A man in his sixties was hospitalised with vision loss due to second-stage syphilis. Ocular syphilis is a rare and serious condition. The incidence of syphilis is increasing, and since delayed diagnosis can result in permanent visual impairment, syphilis should be considered as a possible cause in patients with vision loss.
The patient contacted A&E because he had experienced relatively acute, painless loss of vision in his right eye four days previously. He described it as pronounced, darkened and blurry vision. An examination by an ophthalmologist revealed substantially reduced visual acuity in the right eye. The patient managed to count fingers at 2 metres. Visual acuity in the left eye was 1.2, so completely normal. Swinging flashlight test revealed a relative afferent pupillary defect in the right eye, i.e. that the pupils constricted less when the right eye was directly illuminated than when the left eye was directly illuminated. This suggested optic nerve damage or a large retinal injury of the right eye.
Field of vision testing revealed central scotoma of the right eye. The ophthalmologic exam was otherwise normal. No signs were found of uveitis or vasculitis. The retina and macula were normal in appearance. The optic nerve head was well defined with a physiological excavation (cup/disc ratio of 0.5). The ophthalmologist concluded that the vision loss was due to optic nerve involvement. As there was no pain, and the loss of vision was sudden, an ischaemic cause was suspected.
Temporal arteritis is an important differential diagnosis in cases of ischaemic involvement of the eye and acute vision loss in patients over the age of 50. Untreated temporal arteritis can cause irreversible blindness, and in rare cases stroke (1). The patient's history was scrutinised with the possibility of temporal arteritis in mind.
The patient related that he had an 'infection in his body' that the doctors could not identify. He had felt seriously ill for about four and a half months. He had no energy, experienced hot flashes, diarrhoea, headache, pain in the abdomen and large muscle groups, and in the gums and throat. He himself was sure it was caused by vitamin deficiency following gastric bypass surgery he had had earlier. His family doctor had therefore referred him to the Centre for Obesity. A rheumatologist and an endocrinologist had previously examined him without arriving at a diagnosis. However, enlarged lymph nodes were found in his neck and a rash had been present on his back. Blood tests showed an elevated sedimentation rate (SR) and C-reactive protein (CRP), but no definite cause was found.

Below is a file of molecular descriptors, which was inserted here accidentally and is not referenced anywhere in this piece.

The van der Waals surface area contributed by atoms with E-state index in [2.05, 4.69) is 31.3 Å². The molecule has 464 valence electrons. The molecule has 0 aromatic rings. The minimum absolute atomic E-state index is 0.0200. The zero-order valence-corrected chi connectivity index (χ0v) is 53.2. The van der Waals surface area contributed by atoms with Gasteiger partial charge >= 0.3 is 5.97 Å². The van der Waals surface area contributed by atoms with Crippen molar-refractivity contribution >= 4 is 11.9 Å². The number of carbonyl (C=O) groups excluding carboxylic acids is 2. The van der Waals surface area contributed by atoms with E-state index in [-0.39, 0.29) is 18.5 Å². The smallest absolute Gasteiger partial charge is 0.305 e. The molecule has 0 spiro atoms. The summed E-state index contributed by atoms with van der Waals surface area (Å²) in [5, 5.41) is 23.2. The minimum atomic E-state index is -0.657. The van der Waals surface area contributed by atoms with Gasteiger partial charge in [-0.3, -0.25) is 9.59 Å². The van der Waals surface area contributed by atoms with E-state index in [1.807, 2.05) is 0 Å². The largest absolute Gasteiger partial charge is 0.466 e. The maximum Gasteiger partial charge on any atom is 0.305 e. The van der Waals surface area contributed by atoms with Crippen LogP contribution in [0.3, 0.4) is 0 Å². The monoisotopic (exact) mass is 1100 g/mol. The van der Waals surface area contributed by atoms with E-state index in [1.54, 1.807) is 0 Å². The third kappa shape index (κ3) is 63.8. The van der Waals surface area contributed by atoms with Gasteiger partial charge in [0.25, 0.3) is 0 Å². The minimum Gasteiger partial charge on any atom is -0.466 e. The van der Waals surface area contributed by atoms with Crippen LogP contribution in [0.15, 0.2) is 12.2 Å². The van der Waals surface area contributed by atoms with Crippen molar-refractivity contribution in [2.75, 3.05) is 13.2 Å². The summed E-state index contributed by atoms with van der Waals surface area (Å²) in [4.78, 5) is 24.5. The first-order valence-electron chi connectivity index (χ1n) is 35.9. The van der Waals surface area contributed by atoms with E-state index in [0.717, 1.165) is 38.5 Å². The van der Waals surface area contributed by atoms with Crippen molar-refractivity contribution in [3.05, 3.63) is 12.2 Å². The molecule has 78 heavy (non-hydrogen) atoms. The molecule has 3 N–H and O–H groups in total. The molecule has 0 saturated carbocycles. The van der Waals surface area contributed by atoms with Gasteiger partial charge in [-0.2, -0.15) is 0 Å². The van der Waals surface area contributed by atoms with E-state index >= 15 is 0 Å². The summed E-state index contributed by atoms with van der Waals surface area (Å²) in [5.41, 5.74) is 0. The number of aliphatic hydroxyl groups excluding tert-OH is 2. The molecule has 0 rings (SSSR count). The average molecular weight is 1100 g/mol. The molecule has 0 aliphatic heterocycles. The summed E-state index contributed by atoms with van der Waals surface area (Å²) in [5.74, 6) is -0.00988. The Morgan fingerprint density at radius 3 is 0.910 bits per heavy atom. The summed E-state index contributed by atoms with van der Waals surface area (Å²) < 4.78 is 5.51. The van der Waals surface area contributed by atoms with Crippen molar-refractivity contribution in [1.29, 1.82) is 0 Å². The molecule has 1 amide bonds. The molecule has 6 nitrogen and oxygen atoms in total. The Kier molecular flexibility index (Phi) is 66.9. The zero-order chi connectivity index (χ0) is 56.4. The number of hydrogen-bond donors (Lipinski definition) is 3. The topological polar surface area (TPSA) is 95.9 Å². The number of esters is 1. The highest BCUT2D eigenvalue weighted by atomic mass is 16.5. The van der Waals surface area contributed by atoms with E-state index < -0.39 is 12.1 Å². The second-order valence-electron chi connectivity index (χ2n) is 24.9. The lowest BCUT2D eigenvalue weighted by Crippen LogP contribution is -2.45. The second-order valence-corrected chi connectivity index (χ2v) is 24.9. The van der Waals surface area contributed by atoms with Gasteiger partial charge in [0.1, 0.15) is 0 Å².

When examined by the ophthalmologist he had a pink, scaly maculopapular rash over his entire back (Figure 1). A weaker pulse was palpated in the right temporal artery, and the right temple was tender to palpation. Blood tests showed anaemia with Hb 10.4 g/dL (reference range 11.1–14.9 g/dL) and elevated inflammatory parameters with CRP 23 mg/L (0–5 mg/L) and SR 50 (2–20 mm).
Elevated SR and CRP, malaise, age, optic nerve involvement coupled with tenderness to palpation and weakened temporal artery pulse aroused suspicion of temporal arteritis. The patient was admitted to the Department of Ophthalmology, and started treatment with prednisolone 80 mg once a day and acetylsalicylic acid 75 mg once a day as prophylaxis against further ischaemic events. Temporal artery and dermal biopsies were performed. The following day the patient was transferred to the Department of Rheumatology, where steroid therapy was continued with intravenous methylprednisolone 1 g per day.
An expanded patient history revealed that he had been in Thailand five months previously and had had unprotected intercourse with multiple women. Two months later a non-tender, hard lesion had developed on his penis, and several weeks after that he developed a rash on chest and back. The penile lesion resolved after two weeks, but his general malaise and rash persisted.
Tests were conducted for chlamydia, gonorrhoea, HIV, hepatitis B and C, tuberculosis and syphilis, as well as for antinuclear antibodies (ANA) and antineutrophil cytoplasmic autoantibodies (ANCA). A CT angiogram was performed to evaluate for large-vessel vasculitis. The scan revealed a 55 mm dilated thoracic aortic aneurism, but there were no inflammatory changes in the large blood vessels suggestive of vasculitis.
Syphilis antibody tests, Treponema pallidum particle agglutination assay (TPPA) and rapid plasma reagin (RPR) tests were positive in very high titres. Temporal arteritis was deemed unlikely, and methylprednisolone was discontinued.
The patient was transferred to the Department of Infectious Diseases, where a lumbar puncture was performed. The cerebrospinal fluid showed an increased leukocyte count, 32 · 106/L (0–5 · 106/L), increased protein, 0.65 g/L (0.15–0.50 g/L), and positive TPPA antibodies. This was consistent with neurosyphilis, and the patient was diagnosed with secondary stage syphilis with optic neuritis. The patient received intravenous treatment with penicillin 3 g x 4 for 12 days.
The temporal artery biopsy showed no signs of temporal arteritis, and the skin biopsy showed non-specific inflammation. The rash disappeared over the course of two months. Follow-up by the ophthalmologist four months after treatment showed almost total resolution of the central field of vision deficit, and visual acuity had improved from finger counting at 2 m to visual acuity 0.8. Follow-up blood tests by an infectious disease specialist one year later revealed a complete absence of RPR antibodies, indicating successful treatment for neurosyphilis.
The patient has consented to the publication of the article.
The article has been peer-reviewed.